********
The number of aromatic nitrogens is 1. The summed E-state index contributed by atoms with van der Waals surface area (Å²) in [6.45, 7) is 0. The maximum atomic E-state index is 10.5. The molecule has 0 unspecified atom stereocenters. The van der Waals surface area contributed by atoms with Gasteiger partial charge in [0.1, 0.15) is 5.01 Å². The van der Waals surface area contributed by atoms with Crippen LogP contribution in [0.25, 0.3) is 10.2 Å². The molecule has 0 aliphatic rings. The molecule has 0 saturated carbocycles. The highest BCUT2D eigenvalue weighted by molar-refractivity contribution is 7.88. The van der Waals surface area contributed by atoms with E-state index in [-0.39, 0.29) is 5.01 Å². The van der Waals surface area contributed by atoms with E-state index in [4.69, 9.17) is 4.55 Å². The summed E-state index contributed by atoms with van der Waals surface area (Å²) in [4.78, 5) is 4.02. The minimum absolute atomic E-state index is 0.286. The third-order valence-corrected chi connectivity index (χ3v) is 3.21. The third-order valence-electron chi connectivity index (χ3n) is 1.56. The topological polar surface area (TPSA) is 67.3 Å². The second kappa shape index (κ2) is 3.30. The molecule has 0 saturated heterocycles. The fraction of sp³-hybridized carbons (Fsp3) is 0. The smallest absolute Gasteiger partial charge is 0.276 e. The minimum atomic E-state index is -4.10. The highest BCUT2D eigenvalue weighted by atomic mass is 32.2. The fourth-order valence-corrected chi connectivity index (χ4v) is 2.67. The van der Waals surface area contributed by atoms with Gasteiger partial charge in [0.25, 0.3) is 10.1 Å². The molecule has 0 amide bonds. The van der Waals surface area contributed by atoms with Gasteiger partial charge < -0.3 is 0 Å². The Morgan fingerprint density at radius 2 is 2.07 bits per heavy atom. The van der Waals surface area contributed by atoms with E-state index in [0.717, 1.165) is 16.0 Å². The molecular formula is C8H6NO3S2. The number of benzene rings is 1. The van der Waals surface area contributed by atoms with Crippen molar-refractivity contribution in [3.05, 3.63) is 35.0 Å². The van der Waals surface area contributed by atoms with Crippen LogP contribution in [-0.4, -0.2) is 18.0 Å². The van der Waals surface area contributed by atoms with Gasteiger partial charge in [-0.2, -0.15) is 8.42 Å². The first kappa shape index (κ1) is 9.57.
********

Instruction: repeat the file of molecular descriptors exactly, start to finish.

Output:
The number of aromatic nitrogens is 1. The summed E-state index contributed by atoms with van der Waals surface area (Å²) in [6.45, 7) is 0. The maximum atomic E-state index is 10.5. The molecule has 0 unspecified atom stereocenters. The van der Waals surface area contributed by atoms with Gasteiger partial charge in [0.1, 0.15) is 5.01 Å². The van der Waals surface area contributed by atoms with Crippen LogP contribution in [0.25, 0.3) is 10.2 Å². The molecule has 0 aliphatic rings. The molecule has 0 saturated carbocycles. The highest BCUT2D eigenvalue weighted by molar-refractivity contribution is 7.88. The van der Waals surface area contributed by atoms with E-state index in [-0.39, 0.29) is 5.01 Å². The van der Waals surface area contributed by atoms with E-state index in [4.69, 9.17) is 4.55 Å². The summed E-state index contributed by atoms with van der Waals surface area (Å²) in [4.78, 5) is 4.02. The minimum absolute atomic E-state index is 0.286. The third-order valence-corrected chi connectivity index (χ3v) is 3.21. The third-order valence-electron chi connectivity index (χ3n) is 1.56. The topological polar surface area (TPSA) is 67.3 Å². The second kappa shape index (κ2) is 3.30. The molecule has 0 saturated heterocycles. The fraction of sp³-hybridized carbons (Fsp3) is 0. The smallest absolute Gasteiger partial charge is 0.276 e. The minimum atomic E-state index is -4.10. The highest BCUT2D eigenvalue weighted by atomic mass is 32.2. The fourth-order valence-corrected chi connectivity index (χ4v) is 2.67. The van der Waals surface area contributed by atoms with Gasteiger partial charge in [0.25, 0.3) is 10.1 Å². The molecule has 0 amide bonds. The van der Waals surface area contributed by atoms with Gasteiger partial charge < -0.3 is 0 Å². The Morgan fingerprint density at radius 2 is 2.07 bits per heavy atom. The van der Waals surface area contributed by atoms with E-state index in [0.717, 1.165) is 16.0 Å². The molecular formula is C8H6NO3S2. The number of benzene rings is 1. The van der Waals surface area contributed by atoms with Crippen molar-refractivity contribution in [3.05, 3.63) is 35.0 Å². The van der Waals surface area contributed by atoms with Crippen LogP contribution in [-0.4, -0.2) is 18.0 Å². The van der Waals surface area contributed by atoms with Gasteiger partial charge in [-0.2, -0.15) is 8.42 Å². The first kappa shape index (κ1) is 9.57.